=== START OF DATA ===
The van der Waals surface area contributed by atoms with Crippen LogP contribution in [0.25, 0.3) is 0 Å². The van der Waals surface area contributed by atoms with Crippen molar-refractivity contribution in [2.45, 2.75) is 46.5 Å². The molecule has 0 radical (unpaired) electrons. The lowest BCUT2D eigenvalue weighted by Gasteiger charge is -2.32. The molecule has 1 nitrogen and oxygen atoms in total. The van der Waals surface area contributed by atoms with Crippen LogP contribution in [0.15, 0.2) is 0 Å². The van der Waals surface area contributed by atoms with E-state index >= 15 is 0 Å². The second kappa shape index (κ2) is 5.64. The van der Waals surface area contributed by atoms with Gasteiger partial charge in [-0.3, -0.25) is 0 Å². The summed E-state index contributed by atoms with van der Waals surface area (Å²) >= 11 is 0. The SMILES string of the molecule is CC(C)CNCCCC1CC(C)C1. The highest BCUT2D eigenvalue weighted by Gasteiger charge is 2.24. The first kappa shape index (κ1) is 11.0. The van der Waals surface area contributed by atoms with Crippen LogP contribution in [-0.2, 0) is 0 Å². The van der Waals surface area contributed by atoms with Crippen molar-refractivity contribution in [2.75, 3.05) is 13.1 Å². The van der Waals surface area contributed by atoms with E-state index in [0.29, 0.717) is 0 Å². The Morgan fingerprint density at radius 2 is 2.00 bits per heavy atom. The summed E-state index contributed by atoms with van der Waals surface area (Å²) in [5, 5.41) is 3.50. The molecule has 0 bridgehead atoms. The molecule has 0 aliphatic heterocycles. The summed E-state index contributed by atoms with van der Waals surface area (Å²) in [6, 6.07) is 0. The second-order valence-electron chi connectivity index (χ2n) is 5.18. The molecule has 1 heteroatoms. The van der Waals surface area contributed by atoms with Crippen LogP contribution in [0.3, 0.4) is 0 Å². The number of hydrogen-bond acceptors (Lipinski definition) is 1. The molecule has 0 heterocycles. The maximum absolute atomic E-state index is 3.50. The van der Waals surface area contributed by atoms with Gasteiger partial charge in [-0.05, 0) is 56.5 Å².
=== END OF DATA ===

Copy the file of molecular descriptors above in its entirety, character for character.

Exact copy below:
The van der Waals surface area contributed by atoms with Crippen LogP contribution in [0.25, 0.3) is 0 Å². The van der Waals surface area contributed by atoms with Crippen molar-refractivity contribution in [2.45, 2.75) is 46.5 Å². The molecule has 0 radical (unpaired) electrons. The lowest BCUT2D eigenvalue weighted by Gasteiger charge is -2.32. The molecule has 1 nitrogen and oxygen atoms in total. The van der Waals surface area contributed by atoms with Crippen LogP contribution in [0.15, 0.2) is 0 Å². The van der Waals surface area contributed by atoms with E-state index >= 15 is 0 Å². The second kappa shape index (κ2) is 5.64. The van der Waals surface area contributed by atoms with Gasteiger partial charge in [-0.3, -0.25) is 0 Å². The summed E-state index contributed by atoms with van der Waals surface area (Å²) >= 11 is 0. The SMILES string of the molecule is CC(C)CNCCCC1CC(C)C1. The highest BCUT2D eigenvalue weighted by Gasteiger charge is 2.24. The first kappa shape index (κ1) is 11.0. The van der Waals surface area contributed by atoms with Crippen LogP contribution in [-0.2, 0) is 0 Å². The van der Waals surface area contributed by atoms with Crippen molar-refractivity contribution in [2.75, 3.05) is 13.1 Å². The van der Waals surface area contributed by atoms with E-state index in [0.29, 0.717) is 0 Å². The Morgan fingerprint density at radius 2 is 2.00 bits per heavy atom. The summed E-state index contributed by atoms with van der Waals surface area (Å²) in [5, 5.41) is 3.50. The molecule has 0 bridgehead atoms. The molecule has 0 aliphatic heterocycles. The summed E-state index contributed by atoms with van der Waals surface area (Å²) in [6, 6.07) is 0. The second-order valence-electron chi connectivity index (χ2n) is 5.18. The molecule has 1 heteroatoms. The van der Waals surface area contributed by atoms with Crippen LogP contribution in [0.3, 0.4) is 0 Å². The number of hydrogen-bond acceptors (Lipinski definition) is 1. The molecule has 0 heterocycles. The maximum absolute atomic E-state index is 3.50. The van der Waals surface area contributed by atoms with Gasteiger partial charge in [-0.05, 0) is 56.5 Å².